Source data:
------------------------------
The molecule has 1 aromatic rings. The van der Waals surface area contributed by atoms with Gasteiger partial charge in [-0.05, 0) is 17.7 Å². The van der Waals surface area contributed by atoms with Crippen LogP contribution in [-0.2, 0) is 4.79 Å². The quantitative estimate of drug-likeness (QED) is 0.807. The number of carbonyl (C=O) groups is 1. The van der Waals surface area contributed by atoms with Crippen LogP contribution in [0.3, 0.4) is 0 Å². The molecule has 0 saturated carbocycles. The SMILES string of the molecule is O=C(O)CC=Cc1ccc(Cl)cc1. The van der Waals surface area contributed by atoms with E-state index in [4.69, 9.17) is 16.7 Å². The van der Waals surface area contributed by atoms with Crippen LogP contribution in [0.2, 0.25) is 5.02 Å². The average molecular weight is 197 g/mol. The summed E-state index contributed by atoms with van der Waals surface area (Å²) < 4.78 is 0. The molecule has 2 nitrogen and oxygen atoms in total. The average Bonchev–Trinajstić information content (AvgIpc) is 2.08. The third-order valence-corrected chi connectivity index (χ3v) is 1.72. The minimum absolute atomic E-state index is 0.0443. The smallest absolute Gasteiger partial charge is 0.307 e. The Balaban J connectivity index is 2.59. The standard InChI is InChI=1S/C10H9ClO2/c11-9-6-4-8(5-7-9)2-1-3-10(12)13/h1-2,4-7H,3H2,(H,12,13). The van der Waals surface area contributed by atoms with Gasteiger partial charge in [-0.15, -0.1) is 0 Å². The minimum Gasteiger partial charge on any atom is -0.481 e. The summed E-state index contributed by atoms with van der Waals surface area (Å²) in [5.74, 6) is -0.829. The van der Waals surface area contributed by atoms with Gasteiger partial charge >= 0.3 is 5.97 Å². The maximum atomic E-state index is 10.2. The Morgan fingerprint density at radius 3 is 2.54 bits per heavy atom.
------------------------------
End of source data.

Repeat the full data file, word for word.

The molecule has 1 aromatic rings. The van der Waals surface area contributed by atoms with Gasteiger partial charge in [-0.05, 0) is 17.7 Å². The van der Waals surface area contributed by atoms with Crippen LogP contribution in [-0.2, 0) is 4.79 Å². The quantitative estimate of drug-likeness (QED) is 0.807. The number of carbonyl (C=O) groups is 1. The van der Waals surface area contributed by atoms with Crippen LogP contribution in [0.3, 0.4) is 0 Å². The molecule has 0 saturated carbocycles. The SMILES string of the molecule is O=C(O)CC=Cc1ccc(Cl)cc1. The van der Waals surface area contributed by atoms with E-state index in [4.69, 9.17) is 16.7 Å². The van der Waals surface area contributed by atoms with Crippen LogP contribution in [0.2, 0.25) is 5.02 Å². The average molecular weight is 197 g/mol. The summed E-state index contributed by atoms with van der Waals surface area (Å²) < 4.78 is 0. The molecule has 2 nitrogen and oxygen atoms in total. The average Bonchev–Trinajstić information content (AvgIpc) is 2.08. The third-order valence-corrected chi connectivity index (χ3v) is 1.72. The minimum absolute atomic E-state index is 0.0443. The smallest absolute Gasteiger partial charge is 0.307 e. The Balaban J connectivity index is 2.59. The standard InChI is InChI=1S/C10H9ClO2/c11-9-6-4-8(5-7-9)2-1-3-10(12)13/h1-2,4-7H,3H2,(H,12,13). The van der Waals surface area contributed by atoms with Gasteiger partial charge in [-0.15, -0.1) is 0 Å². The minimum Gasteiger partial charge on any atom is -0.481 e. The summed E-state index contributed by atoms with van der Waals surface area (Å²) in [5.74, 6) is -0.829. The van der Waals surface area contributed by atoms with Gasteiger partial charge >= 0.3 is 5.97 Å². The maximum atomic E-state index is 10.2. The Morgan fingerprint density at radius 3 is 2.54 bits per heavy atom.